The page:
- The U.S. Department of Transportation's Federal Transit Administration (FTA) has selected communities to receive nearly $84.5 million in funding for transit projects through the Low- or No-Emission Grant program.
- A share of the funding will go to 52 projects in 41 states. Some of the included cities are Chapel Hill, NC; Chicago; Gainesville, FL; Greensboro, NC; Jackson, MS; Lexington, KY; Nashua, NH; Port Arthur, TX; Rochester, MN; Shreveport, LA; and Wichita, KS. Other grant recipients are tribal, regional and state transportation authorities.
- Eligible projects are those with transit buses that use "advanced propulsion technology," such as hybrid or battery-electric engines, and related infrastructure, such as charging stations.
With few exceptions, the FTA funding is going toward new battery-electric buses and charging infrastructure, although some is going toward other things like training or upgrading facilities. This spring, the FTA provided $264 million in grants for general improvements and upgrades to cities' bus systems and structures, but the current round of funding relates specifically to more environmentally friendly transit options.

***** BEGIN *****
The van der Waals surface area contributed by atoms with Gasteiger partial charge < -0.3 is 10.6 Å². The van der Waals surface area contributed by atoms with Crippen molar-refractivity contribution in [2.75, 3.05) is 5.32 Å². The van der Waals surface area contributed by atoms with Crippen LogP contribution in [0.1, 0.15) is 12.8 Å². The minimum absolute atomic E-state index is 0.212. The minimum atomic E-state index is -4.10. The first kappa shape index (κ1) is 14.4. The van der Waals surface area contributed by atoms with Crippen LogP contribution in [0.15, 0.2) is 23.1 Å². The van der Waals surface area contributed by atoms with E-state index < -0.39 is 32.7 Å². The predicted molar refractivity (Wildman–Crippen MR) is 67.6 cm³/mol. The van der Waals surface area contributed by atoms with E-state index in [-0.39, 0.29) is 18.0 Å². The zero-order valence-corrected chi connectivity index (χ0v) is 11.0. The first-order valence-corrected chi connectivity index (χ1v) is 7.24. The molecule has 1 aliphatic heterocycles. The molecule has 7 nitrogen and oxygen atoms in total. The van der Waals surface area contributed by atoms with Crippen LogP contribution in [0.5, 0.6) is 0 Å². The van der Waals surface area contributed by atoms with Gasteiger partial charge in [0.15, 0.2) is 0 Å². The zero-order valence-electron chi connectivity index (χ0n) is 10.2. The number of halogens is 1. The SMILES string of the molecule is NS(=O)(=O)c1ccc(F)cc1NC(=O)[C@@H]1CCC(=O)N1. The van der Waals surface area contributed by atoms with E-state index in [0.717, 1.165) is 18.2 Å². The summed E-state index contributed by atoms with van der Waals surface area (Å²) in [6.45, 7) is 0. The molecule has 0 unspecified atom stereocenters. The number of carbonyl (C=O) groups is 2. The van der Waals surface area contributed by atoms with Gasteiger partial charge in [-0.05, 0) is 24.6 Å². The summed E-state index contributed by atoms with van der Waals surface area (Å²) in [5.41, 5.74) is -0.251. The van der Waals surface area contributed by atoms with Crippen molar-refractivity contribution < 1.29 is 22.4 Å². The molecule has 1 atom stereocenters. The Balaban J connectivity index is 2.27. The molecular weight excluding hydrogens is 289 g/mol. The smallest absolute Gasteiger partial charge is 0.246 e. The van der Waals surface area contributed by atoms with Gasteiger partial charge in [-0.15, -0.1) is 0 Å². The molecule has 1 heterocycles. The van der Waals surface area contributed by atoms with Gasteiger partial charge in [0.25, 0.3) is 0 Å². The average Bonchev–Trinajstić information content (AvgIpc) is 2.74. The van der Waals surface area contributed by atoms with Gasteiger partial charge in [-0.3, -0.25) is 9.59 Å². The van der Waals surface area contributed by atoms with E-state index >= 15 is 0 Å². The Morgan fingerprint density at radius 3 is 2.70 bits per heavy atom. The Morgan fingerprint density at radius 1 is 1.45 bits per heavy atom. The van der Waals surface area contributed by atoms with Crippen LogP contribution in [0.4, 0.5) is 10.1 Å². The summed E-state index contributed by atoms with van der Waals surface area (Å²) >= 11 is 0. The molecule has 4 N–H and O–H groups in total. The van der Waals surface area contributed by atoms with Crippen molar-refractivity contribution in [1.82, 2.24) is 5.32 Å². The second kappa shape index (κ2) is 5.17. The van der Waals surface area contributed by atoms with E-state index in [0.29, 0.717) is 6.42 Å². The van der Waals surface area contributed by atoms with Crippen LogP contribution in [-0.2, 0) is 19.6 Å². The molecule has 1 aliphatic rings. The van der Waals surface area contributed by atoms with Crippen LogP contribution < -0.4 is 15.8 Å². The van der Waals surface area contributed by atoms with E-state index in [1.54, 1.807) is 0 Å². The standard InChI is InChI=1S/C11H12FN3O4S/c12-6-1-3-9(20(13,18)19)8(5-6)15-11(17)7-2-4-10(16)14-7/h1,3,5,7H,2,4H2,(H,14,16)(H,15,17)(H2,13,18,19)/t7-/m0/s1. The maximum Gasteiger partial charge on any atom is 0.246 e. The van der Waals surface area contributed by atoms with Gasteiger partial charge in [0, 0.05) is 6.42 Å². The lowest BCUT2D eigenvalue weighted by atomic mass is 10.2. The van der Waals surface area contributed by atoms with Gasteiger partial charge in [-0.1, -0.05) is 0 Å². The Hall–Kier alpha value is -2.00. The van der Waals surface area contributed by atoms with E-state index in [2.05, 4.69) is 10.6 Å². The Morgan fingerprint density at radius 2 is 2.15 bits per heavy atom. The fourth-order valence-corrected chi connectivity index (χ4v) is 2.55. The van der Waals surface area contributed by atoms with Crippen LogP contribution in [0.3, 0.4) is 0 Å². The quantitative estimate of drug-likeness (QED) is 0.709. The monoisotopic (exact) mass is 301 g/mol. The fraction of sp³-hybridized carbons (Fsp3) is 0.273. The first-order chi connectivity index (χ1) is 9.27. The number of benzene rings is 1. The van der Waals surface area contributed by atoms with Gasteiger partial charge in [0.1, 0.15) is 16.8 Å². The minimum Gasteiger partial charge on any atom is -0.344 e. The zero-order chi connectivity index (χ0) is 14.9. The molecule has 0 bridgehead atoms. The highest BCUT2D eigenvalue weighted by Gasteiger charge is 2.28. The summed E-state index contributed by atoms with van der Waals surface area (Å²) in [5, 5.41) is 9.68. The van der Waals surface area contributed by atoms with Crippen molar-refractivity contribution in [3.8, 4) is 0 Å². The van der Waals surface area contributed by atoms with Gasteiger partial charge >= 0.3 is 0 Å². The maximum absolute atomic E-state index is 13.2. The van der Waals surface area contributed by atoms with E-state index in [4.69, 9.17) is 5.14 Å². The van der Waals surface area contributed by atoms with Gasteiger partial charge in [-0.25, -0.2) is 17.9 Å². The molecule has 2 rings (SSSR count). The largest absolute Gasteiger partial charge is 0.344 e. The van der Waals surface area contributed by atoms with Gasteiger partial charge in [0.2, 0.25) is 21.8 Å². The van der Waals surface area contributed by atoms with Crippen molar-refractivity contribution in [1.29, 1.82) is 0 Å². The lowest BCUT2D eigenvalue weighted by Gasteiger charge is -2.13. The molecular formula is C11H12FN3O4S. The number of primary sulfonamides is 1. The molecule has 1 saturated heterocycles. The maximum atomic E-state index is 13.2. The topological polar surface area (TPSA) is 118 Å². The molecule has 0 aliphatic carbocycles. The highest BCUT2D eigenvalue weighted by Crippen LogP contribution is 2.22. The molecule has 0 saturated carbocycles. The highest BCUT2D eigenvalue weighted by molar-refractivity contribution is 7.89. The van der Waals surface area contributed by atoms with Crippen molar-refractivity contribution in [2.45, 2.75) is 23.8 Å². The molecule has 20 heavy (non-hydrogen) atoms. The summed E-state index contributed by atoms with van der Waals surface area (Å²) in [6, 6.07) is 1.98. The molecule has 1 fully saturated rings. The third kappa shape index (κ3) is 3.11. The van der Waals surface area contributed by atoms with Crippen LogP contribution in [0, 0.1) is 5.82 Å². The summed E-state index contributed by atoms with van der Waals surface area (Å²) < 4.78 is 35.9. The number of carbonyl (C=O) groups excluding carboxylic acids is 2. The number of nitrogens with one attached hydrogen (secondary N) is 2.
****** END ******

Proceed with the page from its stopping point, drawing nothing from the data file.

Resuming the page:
Many innovative solutions have emerged to get people around cities while reducing traffic congestion. Some of them are private ventures, such as ride-sharing, and others are public-private ventures, such as microtransit. Still, public transportation leads the pack of car alternatives, and buses remain the most-used form of transit throughout the country.
While trying to woo back customers during a time when transit ridership has dipped nationwide from its 2013-2014 peak, transit agencies simultaneously are looking to make bus systems more efficient and environmentally friendly. However, battery-electric vehicles and the related infrastructure are still emerging technologies, often rendering them pricier than traditional models. Receiving the federal assistance will allow the 52 projects to advance and contribute to cleaner transit systems.